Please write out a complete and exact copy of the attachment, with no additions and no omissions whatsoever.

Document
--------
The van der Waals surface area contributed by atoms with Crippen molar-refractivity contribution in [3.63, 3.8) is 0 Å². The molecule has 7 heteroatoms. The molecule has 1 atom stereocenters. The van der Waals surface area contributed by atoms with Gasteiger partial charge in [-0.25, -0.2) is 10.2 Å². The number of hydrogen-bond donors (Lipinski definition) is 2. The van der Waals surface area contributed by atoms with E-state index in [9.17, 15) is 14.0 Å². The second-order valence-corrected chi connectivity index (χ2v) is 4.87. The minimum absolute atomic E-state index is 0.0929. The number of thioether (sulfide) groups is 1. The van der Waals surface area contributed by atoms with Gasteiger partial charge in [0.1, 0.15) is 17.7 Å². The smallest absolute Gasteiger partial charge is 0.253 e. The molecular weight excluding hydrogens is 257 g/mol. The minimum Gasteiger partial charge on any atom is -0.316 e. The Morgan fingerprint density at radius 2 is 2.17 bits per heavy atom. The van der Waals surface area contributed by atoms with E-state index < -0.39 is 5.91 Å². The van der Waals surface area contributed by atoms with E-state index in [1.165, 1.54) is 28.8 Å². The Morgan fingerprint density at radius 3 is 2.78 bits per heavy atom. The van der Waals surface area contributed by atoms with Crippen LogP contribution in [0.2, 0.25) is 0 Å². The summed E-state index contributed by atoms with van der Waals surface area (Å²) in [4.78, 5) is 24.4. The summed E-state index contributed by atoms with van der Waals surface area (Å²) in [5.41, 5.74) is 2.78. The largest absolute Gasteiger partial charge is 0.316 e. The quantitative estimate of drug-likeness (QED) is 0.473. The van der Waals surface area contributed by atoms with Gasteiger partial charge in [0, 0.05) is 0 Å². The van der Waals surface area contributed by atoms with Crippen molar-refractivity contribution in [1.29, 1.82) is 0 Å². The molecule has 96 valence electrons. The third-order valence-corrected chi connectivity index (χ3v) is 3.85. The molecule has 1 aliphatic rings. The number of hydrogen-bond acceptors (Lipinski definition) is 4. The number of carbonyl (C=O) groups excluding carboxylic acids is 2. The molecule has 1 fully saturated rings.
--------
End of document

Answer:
The van der Waals surface area contributed by atoms with Crippen molar-refractivity contribution in [3.63, 3.8) is 0 Å². The molecule has 7 heteroatoms. The molecule has 1 atom stereocenters. The van der Waals surface area contributed by atoms with Gasteiger partial charge in [-0.25, -0.2) is 10.2 Å². The number of hydrogen-bond donors (Lipinski definition) is 2. The van der Waals surface area contributed by atoms with E-state index in [9.17, 15) is 14.0 Å². The second-order valence-corrected chi connectivity index (χ2v) is 4.87. The minimum absolute atomic E-state index is 0.0929. The number of thioether (sulfide) groups is 1. The van der Waals surface area contributed by atoms with Gasteiger partial charge in [0.1, 0.15) is 17.7 Å². The smallest absolute Gasteiger partial charge is 0.253 e. The molecular weight excluding hydrogens is 257 g/mol. The minimum Gasteiger partial charge on any atom is -0.316 e. The Morgan fingerprint density at radius 2 is 2.17 bits per heavy atom. The van der Waals surface area contributed by atoms with E-state index < -0.39 is 5.91 Å². The van der Waals surface area contributed by atoms with E-state index in [1.165, 1.54) is 28.8 Å². The Morgan fingerprint density at radius 3 is 2.78 bits per heavy atom. The van der Waals surface area contributed by atoms with Crippen LogP contribution in [0.2, 0.25) is 0 Å². The summed E-state index contributed by atoms with van der Waals surface area (Å²) in [4.78, 5) is 24.4. The summed E-state index contributed by atoms with van der Waals surface area (Å²) in [5.41, 5.74) is 2.78. The largest absolute Gasteiger partial charge is 0.316 e. The quantitative estimate of drug-likeness (QED) is 0.473. The van der Waals surface area contributed by atoms with Gasteiger partial charge in [0, 0.05) is 0 Å². The van der Waals surface area contributed by atoms with Crippen molar-refractivity contribution in [1.29, 1.82) is 0 Å². The molecule has 96 valence electrons. The third-order valence-corrected chi connectivity index (χ3v) is 3.85. The molecule has 1 aliphatic rings. The number of hydrogen-bond acceptors (Lipinski definition) is 4. The number of carbonyl (C=O) groups excluding carboxylic acids is 2. The molecule has 1 fully saturated rings.